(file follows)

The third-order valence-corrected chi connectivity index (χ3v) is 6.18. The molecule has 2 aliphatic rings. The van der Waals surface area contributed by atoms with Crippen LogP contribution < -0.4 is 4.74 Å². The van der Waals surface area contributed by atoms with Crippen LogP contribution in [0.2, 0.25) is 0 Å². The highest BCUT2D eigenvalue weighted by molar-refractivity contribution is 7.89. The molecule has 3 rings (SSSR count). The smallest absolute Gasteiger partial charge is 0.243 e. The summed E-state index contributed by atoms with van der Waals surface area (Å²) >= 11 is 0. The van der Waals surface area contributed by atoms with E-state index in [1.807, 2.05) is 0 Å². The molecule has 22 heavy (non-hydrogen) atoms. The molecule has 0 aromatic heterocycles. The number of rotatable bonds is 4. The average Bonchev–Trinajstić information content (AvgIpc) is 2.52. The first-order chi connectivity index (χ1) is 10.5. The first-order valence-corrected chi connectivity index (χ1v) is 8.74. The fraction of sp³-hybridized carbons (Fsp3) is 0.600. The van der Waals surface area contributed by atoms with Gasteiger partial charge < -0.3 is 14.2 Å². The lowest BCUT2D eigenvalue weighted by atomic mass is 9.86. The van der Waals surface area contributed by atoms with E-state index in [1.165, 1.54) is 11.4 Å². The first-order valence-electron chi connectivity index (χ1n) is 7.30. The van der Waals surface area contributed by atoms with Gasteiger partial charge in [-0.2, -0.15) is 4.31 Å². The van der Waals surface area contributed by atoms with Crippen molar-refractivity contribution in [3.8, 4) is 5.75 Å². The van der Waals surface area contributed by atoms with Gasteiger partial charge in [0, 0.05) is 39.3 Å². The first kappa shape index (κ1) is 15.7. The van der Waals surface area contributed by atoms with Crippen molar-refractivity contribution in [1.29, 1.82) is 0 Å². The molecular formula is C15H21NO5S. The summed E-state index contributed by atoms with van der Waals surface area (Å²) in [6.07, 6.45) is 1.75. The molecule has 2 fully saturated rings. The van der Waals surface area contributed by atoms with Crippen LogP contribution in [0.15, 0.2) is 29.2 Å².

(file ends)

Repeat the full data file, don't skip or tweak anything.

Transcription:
The third-order valence-corrected chi connectivity index (χ3v) is 6.18. The molecule has 2 aliphatic rings. The van der Waals surface area contributed by atoms with Crippen LogP contribution < -0.4 is 4.74 Å². The van der Waals surface area contributed by atoms with Crippen LogP contribution in [0.2, 0.25) is 0 Å². The highest BCUT2D eigenvalue weighted by molar-refractivity contribution is 7.89. The molecule has 3 rings (SSSR count). The smallest absolute Gasteiger partial charge is 0.243 e. The summed E-state index contributed by atoms with van der Waals surface area (Å²) >= 11 is 0. The van der Waals surface area contributed by atoms with E-state index in [1.807, 2.05) is 0 Å². The molecule has 22 heavy (non-hydrogen) atoms. The molecule has 0 aromatic heterocycles. The number of rotatable bonds is 4. The average Bonchev–Trinajstić information content (AvgIpc) is 2.52. The first-order chi connectivity index (χ1) is 10.5. The first-order valence-corrected chi connectivity index (χ1v) is 8.74. The fraction of sp³-hybridized carbons (Fsp3) is 0.600. The van der Waals surface area contributed by atoms with Gasteiger partial charge < -0.3 is 14.2 Å². The lowest BCUT2D eigenvalue weighted by atomic mass is 9.86. The van der Waals surface area contributed by atoms with E-state index in [1.165, 1.54) is 11.4 Å². The first-order valence-electron chi connectivity index (χ1n) is 7.30. The van der Waals surface area contributed by atoms with Gasteiger partial charge in [-0.2, -0.15) is 4.31 Å². The van der Waals surface area contributed by atoms with Crippen molar-refractivity contribution in [3.8, 4) is 5.75 Å². The van der Waals surface area contributed by atoms with Gasteiger partial charge in [0, 0.05) is 39.3 Å². The first kappa shape index (κ1) is 15.7. The van der Waals surface area contributed by atoms with Crippen molar-refractivity contribution in [1.29, 1.82) is 0 Å². The molecular formula is C15H21NO5S. The summed E-state index contributed by atoms with van der Waals surface area (Å²) in [6.07, 6.45) is 1.75. The molecule has 2 fully saturated rings. The van der Waals surface area contributed by atoms with Crippen LogP contribution in [0.15, 0.2) is 29.2 Å².